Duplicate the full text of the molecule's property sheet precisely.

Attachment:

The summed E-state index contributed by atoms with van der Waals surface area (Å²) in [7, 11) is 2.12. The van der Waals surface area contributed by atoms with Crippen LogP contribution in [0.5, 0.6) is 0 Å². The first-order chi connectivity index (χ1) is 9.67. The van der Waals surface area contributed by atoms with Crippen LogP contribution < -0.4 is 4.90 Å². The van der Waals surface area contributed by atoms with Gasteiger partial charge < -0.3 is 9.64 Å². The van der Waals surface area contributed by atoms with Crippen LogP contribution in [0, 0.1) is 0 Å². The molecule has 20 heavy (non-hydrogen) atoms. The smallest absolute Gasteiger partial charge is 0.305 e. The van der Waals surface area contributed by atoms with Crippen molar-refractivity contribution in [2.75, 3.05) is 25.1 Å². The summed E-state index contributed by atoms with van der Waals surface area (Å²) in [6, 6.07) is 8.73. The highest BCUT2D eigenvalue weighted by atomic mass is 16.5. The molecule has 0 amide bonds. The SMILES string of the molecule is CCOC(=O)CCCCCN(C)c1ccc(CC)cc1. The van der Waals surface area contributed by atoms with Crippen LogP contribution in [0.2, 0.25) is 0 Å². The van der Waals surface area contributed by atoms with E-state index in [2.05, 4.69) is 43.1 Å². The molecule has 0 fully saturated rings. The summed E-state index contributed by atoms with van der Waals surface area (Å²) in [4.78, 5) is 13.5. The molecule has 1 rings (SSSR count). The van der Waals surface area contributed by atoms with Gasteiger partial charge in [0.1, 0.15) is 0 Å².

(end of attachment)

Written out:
The summed E-state index contributed by atoms with van der Waals surface area (Å²) in [7, 11) is 2.12. The van der Waals surface area contributed by atoms with Crippen LogP contribution in [0.5, 0.6) is 0 Å². The first-order chi connectivity index (χ1) is 9.67. The van der Waals surface area contributed by atoms with Crippen LogP contribution < -0.4 is 4.90 Å². The van der Waals surface area contributed by atoms with Gasteiger partial charge < -0.3 is 9.64 Å². The van der Waals surface area contributed by atoms with Crippen LogP contribution in [0, 0.1) is 0 Å². The molecule has 20 heavy (non-hydrogen) atoms. The smallest absolute Gasteiger partial charge is 0.305 e. The van der Waals surface area contributed by atoms with Crippen molar-refractivity contribution in [2.75, 3.05) is 25.1 Å². The summed E-state index contributed by atoms with van der Waals surface area (Å²) in [6, 6.07) is 8.73. The highest BCUT2D eigenvalue weighted by atomic mass is 16.5. The molecule has 0 amide bonds. The SMILES string of the molecule is CCOC(=O)CCCCCN(C)c1ccc(CC)cc1. The van der Waals surface area contributed by atoms with Crippen LogP contribution in [0.2, 0.25) is 0 Å². The van der Waals surface area contributed by atoms with E-state index in [2.05, 4.69) is 43.1 Å². The molecule has 0 fully saturated rings. The summed E-state index contributed by atoms with van der Waals surface area (Å²) in [4.78, 5) is 13.5. The molecule has 1 rings (SSSR count). The van der Waals surface area contributed by atoms with Gasteiger partial charge in [0.1, 0.15) is 0 Å².